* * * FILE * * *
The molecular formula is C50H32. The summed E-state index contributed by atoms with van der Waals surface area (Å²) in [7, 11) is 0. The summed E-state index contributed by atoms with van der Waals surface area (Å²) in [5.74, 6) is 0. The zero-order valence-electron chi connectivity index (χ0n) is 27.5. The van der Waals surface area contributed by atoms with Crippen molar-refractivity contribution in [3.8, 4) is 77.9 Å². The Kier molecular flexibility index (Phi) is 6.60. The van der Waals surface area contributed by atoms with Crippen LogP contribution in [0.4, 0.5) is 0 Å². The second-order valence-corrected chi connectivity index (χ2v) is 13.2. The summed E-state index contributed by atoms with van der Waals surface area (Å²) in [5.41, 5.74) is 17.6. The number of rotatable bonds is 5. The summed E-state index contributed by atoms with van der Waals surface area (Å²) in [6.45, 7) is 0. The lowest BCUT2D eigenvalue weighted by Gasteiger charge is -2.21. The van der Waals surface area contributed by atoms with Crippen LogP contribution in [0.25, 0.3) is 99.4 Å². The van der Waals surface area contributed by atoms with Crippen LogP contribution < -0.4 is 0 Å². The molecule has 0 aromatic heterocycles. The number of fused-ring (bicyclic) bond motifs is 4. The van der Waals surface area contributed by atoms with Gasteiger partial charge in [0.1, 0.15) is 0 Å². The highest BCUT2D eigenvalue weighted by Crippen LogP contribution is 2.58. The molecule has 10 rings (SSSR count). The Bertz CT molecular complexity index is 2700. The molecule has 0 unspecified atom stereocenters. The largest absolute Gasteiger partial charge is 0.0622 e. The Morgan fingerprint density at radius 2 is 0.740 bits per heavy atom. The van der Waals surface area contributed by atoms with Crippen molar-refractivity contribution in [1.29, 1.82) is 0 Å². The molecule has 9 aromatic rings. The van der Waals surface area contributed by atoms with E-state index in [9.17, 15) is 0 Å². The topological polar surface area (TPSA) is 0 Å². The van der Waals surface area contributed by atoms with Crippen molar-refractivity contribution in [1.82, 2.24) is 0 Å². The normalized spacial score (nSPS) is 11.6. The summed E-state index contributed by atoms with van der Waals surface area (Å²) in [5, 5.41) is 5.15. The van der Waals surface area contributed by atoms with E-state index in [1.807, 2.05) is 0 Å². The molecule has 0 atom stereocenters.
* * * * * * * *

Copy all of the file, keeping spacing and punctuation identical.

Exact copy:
The molecular formula is C50H32. The summed E-state index contributed by atoms with van der Waals surface area (Å²) in [7, 11) is 0. The summed E-state index contributed by atoms with van der Waals surface area (Å²) in [5.74, 6) is 0. The zero-order valence-electron chi connectivity index (χ0n) is 27.5. The van der Waals surface area contributed by atoms with Crippen molar-refractivity contribution in [3.8, 4) is 77.9 Å². The Kier molecular flexibility index (Phi) is 6.60. The van der Waals surface area contributed by atoms with Crippen LogP contribution in [0.4, 0.5) is 0 Å². The second-order valence-corrected chi connectivity index (χ2v) is 13.2. The summed E-state index contributed by atoms with van der Waals surface area (Å²) in [5.41, 5.74) is 17.6. The number of rotatable bonds is 5. The summed E-state index contributed by atoms with van der Waals surface area (Å²) in [6.45, 7) is 0. The lowest BCUT2D eigenvalue weighted by Gasteiger charge is -2.21. The van der Waals surface area contributed by atoms with Crippen LogP contribution in [0.25, 0.3) is 99.4 Å². The van der Waals surface area contributed by atoms with Crippen LogP contribution < -0.4 is 0 Å². The molecule has 0 aromatic heterocycles. The number of fused-ring (bicyclic) bond motifs is 4. The van der Waals surface area contributed by atoms with Gasteiger partial charge in [0.1, 0.15) is 0 Å². The highest BCUT2D eigenvalue weighted by Crippen LogP contribution is 2.58. The molecule has 10 rings (SSSR count). The Bertz CT molecular complexity index is 2700. The molecule has 0 unspecified atom stereocenters. The largest absolute Gasteiger partial charge is 0.0622 e. The Morgan fingerprint density at radius 2 is 0.740 bits per heavy atom. The van der Waals surface area contributed by atoms with Crippen molar-refractivity contribution in [1.29, 1.82) is 0 Å². The molecule has 9 aromatic rings. The van der Waals surface area contributed by atoms with E-state index in [9.17, 15) is 0 Å². The topological polar surface area (TPSA) is 0 Å². The van der Waals surface area contributed by atoms with Crippen molar-refractivity contribution in [1.82, 2.24) is 0 Å². The normalized spacial score (nSPS) is 11.6. The summed E-state index contributed by atoms with van der Waals surface area (Å²) in [5, 5.41) is 5.15. The van der Waals surface area contributed by atoms with E-state index in [1.807, 2.05) is 0 Å². The molecule has 0 atom stereocenters.